Like it or not, the holiday shopping season is officially here! The shift of in-store retail sales to online sales gets all the buzz these days, but according to the U.S. Commerce Department online retail sales were just 8.1% of the retail total in 2016. I’m sure that number will be up a bit when the 2017 numbers are final, but the overwhelming majority of retail sales still happen the same way they always have: in the store!
My wife likes to say, “How did our moms survive without Amazon Prime?” But, the truth is there is a major value proposition in-store shopping offers that online shopping never will: the in-store experience. Take clothing for example — feeling the softness of the fabric, judging the thickness of that winter coat, asking customer service for another size of jeans from the back, trying it all on, comparing the price of the sweater you like in one hand with the one you love in the other hand. And finally, you get to see it all, on you, right there in the mirror in real time.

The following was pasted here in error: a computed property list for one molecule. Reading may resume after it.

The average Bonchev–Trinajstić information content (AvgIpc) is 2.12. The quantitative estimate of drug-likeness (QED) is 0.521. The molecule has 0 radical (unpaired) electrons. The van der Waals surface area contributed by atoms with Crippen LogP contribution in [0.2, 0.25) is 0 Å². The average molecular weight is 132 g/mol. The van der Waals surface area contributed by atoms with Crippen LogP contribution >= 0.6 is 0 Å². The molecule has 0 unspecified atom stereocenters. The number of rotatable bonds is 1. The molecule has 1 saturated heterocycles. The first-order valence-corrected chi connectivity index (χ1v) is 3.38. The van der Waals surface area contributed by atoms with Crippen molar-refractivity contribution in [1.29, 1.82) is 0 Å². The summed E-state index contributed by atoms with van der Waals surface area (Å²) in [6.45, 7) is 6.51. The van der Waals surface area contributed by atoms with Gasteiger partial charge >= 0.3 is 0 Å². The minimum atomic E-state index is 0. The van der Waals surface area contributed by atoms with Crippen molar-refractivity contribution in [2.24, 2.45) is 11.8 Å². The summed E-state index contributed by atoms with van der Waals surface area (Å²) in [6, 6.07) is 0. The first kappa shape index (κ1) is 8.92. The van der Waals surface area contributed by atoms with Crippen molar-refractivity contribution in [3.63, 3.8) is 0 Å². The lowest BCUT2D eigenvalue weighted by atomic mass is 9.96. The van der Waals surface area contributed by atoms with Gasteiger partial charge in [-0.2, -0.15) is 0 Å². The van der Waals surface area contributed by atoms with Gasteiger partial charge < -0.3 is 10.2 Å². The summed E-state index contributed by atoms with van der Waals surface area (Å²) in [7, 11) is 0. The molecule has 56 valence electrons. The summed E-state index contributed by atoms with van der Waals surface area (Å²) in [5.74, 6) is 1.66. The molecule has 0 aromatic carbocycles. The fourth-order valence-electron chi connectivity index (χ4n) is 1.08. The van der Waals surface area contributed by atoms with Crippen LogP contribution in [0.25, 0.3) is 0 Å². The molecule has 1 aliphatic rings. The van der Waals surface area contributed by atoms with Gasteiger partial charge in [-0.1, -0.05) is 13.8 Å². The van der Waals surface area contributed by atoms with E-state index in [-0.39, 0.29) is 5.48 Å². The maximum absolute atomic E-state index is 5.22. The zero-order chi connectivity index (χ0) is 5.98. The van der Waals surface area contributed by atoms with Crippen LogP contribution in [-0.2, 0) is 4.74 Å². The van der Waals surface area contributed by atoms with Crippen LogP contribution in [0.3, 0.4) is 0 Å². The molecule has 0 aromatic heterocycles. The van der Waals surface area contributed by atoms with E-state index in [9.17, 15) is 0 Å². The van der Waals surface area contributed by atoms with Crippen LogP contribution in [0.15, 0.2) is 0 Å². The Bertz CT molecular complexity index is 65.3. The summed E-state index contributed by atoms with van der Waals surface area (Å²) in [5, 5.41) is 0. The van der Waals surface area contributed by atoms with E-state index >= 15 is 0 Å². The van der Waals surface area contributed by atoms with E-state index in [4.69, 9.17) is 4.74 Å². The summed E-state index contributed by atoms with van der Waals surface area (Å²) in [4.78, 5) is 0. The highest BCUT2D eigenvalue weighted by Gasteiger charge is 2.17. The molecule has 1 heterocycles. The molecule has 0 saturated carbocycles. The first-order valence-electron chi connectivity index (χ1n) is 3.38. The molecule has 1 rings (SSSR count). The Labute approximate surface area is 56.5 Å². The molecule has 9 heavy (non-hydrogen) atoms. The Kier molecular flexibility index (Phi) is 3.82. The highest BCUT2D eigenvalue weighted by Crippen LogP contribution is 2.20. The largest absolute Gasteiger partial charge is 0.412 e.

Now, imagine what it would feel like if you arrived at the clothing store and you were immediately stopped by an employee who said this: “Welcome to your favorite store, we’ve decided to save you lots of time and effort today. We’ve assembled an entire wardrobe for you, right here in this cart, and you can head straight to the checkout line!” The experience is gone, but so is the opportunity to think through the “solutions” (the sneakers to replace the ones with the hole), eliminate the challenges (jeans that are too tight), and imagine the possibilities (that expensive coat you really wanted and might have splurged for).
I see too many salespeople put the wardrobe in the cart before the customer walks in the store (or before the salesperson walks into the prospect’s office). Put the shopping cart and the cash register away, and pick up the pad and paper. Get back to basics — a well-prepared, well-executed Hourglass Needs Analysis is your best opportunity to keep your “retail store” alive and well. More listening, and less talking about your product, your company, or you in that first meeting will allow you to find the right “size, fit, and feel” that will take your prospect’s business to the next level.